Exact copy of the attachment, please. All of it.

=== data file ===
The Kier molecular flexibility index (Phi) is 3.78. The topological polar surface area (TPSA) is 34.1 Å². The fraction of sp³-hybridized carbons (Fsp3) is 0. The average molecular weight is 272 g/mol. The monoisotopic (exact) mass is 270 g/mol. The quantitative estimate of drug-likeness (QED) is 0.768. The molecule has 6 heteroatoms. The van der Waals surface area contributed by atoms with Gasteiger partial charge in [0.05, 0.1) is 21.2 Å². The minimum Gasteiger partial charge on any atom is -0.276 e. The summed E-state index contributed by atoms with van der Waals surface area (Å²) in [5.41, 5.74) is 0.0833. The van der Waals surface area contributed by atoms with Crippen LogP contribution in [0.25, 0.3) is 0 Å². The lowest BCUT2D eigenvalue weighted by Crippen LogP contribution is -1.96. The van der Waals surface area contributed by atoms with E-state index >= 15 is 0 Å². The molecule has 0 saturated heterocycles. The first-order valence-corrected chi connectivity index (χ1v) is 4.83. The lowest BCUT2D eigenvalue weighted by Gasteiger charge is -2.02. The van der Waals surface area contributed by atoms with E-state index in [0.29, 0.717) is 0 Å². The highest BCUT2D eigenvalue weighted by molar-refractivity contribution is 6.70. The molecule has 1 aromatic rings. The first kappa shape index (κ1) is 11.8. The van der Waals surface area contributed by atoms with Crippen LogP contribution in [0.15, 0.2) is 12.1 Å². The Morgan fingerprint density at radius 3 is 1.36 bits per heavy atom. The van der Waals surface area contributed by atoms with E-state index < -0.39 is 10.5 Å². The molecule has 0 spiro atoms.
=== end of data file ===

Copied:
The Kier molecular flexibility index (Phi) is 3.78. The topological polar surface area (TPSA) is 34.1 Å². The fraction of sp³-hybridized carbons (Fsp3) is 0. The average molecular weight is 272 g/mol. The monoisotopic (exact) mass is 270 g/mol. The quantitative estimate of drug-likeness (QED) is 0.768. The molecule has 6 heteroatoms. The van der Waals surface area contributed by atoms with Gasteiger partial charge in [0.05, 0.1) is 21.2 Å². The minimum Gasteiger partial charge on any atom is -0.276 e. The summed E-state index contributed by atoms with van der Waals surface area (Å²) in [5.41, 5.74) is 0.0833. The van der Waals surface area contributed by atoms with Crippen LogP contribution in [0.25, 0.3) is 0 Å². The lowest BCUT2D eigenvalue weighted by Crippen LogP contribution is -1.96. The van der Waals surface area contributed by atoms with E-state index >= 15 is 0 Å². The molecule has 0 saturated heterocycles. The first-order valence-corrected chi connectivity index (χ1v) is 4.83. The lowest BCUT2D eigenvalue weighted by Gasteiger charge is -2.02. The van der Waals surface area contributed by atoms with E-state index in [0.29, 0.717) is 0 Å². The highest BCUT2D eigenvalue weighted by molar-refractivity contribution is 6.70. The molecule has 1 aromatic rings. The first kappa shape index (κ1) is 11.8. The van der Waals surface area contributed by atoms with Crippen LogP contribution in [0.15, 0.2) is 12.1 Å². The Morgan fingerprint density at radius 3 is 1.36 bits per heavy atom. The van der Waals surface area contributed by atoms with E-state index < -0.39 is 10.5 Å². The molecule has 0 spiro atoms.